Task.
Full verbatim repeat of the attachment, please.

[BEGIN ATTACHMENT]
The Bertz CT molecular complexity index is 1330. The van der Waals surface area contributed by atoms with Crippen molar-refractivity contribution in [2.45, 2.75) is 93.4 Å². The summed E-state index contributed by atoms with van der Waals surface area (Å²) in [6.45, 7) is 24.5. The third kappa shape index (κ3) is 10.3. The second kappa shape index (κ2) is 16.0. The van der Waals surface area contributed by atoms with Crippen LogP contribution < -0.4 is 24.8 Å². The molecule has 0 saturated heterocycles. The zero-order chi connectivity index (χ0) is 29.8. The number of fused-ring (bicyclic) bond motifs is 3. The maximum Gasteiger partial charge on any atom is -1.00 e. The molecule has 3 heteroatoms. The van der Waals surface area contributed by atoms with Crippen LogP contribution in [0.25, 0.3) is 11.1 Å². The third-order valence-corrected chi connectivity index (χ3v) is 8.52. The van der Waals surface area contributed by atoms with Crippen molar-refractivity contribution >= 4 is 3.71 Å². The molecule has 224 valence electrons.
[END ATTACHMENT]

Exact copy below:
The Bertz CT molecular complexity index is 1330. The van der Waals surface area contributed by atoms with Crippen molar-refractivity contribution in [2.45, 2.75) is 93.4 Å². The summed E-state index contributed by atoms with van der Waals surface area (Å²) in [6.45, 7) is 24.5. The third kappa shape index (κ3) is 10.3. The second kappa shape index (κ2) is 16.0. The van der Waals surface area contributed by atoms with Crippen LogP contribution < -0.4 is 24.8 Å². The molecule has 0 saturated heterocycles. The zero-order chi connectivity index (χ0) is 29.8. The number of fused-ring (bicyclic) bond motifs is 3. The maximum Gasteiger partial charge on any atom is -1.00 e. The molecule has 3 heteroatoms. The van der Waals surface area contributed by atoms with Crippen LogP contribution in [0.25, 0.3) is 11.1 Å². The third-order valence-corrected chi connectivity index (χ3v) is 8.52. The van der Waals surface area contributed by atoms with Crippen molar-refractivity contribution >= 4 is 3.71 Å². The molecule has 224 valence electrons.